Although Jesse believed that the victory of Trump could be explained by lack of education among rural American voters, he at the same time stated that Hillary Clinton didn’t represent a real alternative.
“She’s a hypocrite,” he said. “First, she’s against gay marriage, then she’s in favor. First she’s in favor of the Iraq war, then she says she made a mistake. I agree she wouldn’t represent our interests either. I think you’re right about working people, white, Latino and black, having the same interests, though. We do have to unite, especially now.”
Lourdes has lived in Los Angeles for nearly thirty years and was accompanied by her niece Barbara, visiting from Brazil.
Barbara said, “I am very concerned about Trump and a lot of the racist things he said about immigrants and Muslims. I came to the protest because I thought it was interesting and I wanted to spend time with my aunt. I’ve never been very political before.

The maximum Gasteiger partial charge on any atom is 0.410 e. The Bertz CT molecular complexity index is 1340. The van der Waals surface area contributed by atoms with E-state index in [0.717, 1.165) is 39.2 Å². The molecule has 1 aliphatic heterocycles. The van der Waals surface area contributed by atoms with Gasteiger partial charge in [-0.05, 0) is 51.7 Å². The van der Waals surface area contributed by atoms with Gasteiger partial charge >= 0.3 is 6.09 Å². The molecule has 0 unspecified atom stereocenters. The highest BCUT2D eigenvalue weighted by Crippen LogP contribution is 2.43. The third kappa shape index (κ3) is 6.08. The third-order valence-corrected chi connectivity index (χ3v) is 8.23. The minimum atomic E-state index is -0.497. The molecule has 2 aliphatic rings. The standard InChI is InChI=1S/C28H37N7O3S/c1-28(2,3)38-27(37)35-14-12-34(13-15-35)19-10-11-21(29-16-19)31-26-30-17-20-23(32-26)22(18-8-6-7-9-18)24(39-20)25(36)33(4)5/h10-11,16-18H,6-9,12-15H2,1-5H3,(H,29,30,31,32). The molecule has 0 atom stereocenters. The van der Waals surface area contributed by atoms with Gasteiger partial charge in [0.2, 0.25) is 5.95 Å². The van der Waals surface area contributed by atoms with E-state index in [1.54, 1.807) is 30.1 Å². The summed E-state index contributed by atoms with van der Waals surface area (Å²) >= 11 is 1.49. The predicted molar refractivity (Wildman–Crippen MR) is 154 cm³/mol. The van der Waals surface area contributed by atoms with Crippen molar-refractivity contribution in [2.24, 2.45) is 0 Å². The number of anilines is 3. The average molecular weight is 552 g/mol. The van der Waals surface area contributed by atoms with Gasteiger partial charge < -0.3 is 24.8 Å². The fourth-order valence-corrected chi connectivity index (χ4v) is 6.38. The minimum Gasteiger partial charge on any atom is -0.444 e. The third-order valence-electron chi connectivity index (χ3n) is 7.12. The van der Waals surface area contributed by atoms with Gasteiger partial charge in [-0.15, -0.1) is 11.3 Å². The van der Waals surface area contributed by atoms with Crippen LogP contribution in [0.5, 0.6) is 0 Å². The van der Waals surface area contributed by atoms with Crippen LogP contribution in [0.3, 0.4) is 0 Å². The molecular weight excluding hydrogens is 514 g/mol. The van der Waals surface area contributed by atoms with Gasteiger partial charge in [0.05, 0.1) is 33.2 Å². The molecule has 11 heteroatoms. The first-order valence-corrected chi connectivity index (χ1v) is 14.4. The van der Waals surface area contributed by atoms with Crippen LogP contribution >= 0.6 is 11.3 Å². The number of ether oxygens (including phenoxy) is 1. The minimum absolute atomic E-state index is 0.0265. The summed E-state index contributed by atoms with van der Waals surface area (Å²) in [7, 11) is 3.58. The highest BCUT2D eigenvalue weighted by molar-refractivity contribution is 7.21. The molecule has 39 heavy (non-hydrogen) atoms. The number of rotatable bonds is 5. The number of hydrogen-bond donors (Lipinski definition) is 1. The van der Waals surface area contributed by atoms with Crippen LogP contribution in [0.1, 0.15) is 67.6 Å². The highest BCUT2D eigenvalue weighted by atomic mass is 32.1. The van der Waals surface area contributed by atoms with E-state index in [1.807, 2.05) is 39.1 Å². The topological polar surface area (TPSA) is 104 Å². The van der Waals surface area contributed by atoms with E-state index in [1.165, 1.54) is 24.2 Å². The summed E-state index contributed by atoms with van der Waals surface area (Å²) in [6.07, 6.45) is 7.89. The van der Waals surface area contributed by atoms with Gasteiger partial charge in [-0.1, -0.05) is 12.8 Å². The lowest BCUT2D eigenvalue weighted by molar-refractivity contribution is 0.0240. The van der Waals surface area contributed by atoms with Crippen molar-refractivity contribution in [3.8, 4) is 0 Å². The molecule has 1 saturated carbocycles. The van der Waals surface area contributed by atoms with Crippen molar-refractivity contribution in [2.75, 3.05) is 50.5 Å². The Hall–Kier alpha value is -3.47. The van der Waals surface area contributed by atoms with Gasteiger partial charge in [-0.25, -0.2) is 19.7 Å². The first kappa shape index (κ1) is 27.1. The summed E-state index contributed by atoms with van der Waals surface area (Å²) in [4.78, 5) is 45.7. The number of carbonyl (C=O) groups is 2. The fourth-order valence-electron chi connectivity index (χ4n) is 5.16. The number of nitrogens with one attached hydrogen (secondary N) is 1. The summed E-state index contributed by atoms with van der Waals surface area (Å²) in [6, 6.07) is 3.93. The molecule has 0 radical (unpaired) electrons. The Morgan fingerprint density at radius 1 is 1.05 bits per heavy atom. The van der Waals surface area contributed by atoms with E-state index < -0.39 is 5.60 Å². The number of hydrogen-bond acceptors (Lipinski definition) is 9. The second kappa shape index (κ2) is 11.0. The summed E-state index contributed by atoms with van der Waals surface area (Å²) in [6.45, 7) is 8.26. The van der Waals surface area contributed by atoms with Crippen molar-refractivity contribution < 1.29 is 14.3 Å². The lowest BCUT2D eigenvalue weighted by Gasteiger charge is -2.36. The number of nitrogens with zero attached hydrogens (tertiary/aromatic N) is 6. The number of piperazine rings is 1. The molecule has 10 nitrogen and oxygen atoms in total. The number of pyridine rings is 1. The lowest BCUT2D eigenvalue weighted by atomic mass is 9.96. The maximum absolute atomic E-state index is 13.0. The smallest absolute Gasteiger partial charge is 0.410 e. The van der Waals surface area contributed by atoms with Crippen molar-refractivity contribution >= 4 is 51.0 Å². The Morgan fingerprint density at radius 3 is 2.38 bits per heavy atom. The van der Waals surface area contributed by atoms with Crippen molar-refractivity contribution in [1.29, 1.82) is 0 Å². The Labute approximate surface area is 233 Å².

“I didn’t want to say much though because I’m not an American citizen, but you are right, the American president has an effect on the entire world. I think the protests here are very hopeful.”
Lourdes also expressed a desire to fight for basic rights.
“I have been in this country for almost thirty years and I love it here. We have had basic rights for a long time and I think they are being taken away now. Women may not have a right to basic health care services and I worry that freedom of speech will be taken away under Trump.”
When asked about whether she thought that things would have been better under Clinton, Lourdes said, “I think it would have been different but not better. Everyone is losing jobs and can’t make enough money. I agree she lost because she didn’t say anything about poor people suffering, and Trump filled in the blanks. I don’t know how much your readers know about Los Angeles, but there are very poor people and homeless everywhere you go. It is awful.”
“I’m in favor of socialism. We had Lula in Brazil who called himself socialist and promised to do many things for the poor, but he ending up doing the opposite. I think it is the working class that needs to fight for its own political power and like you say, we need to unite internationally.”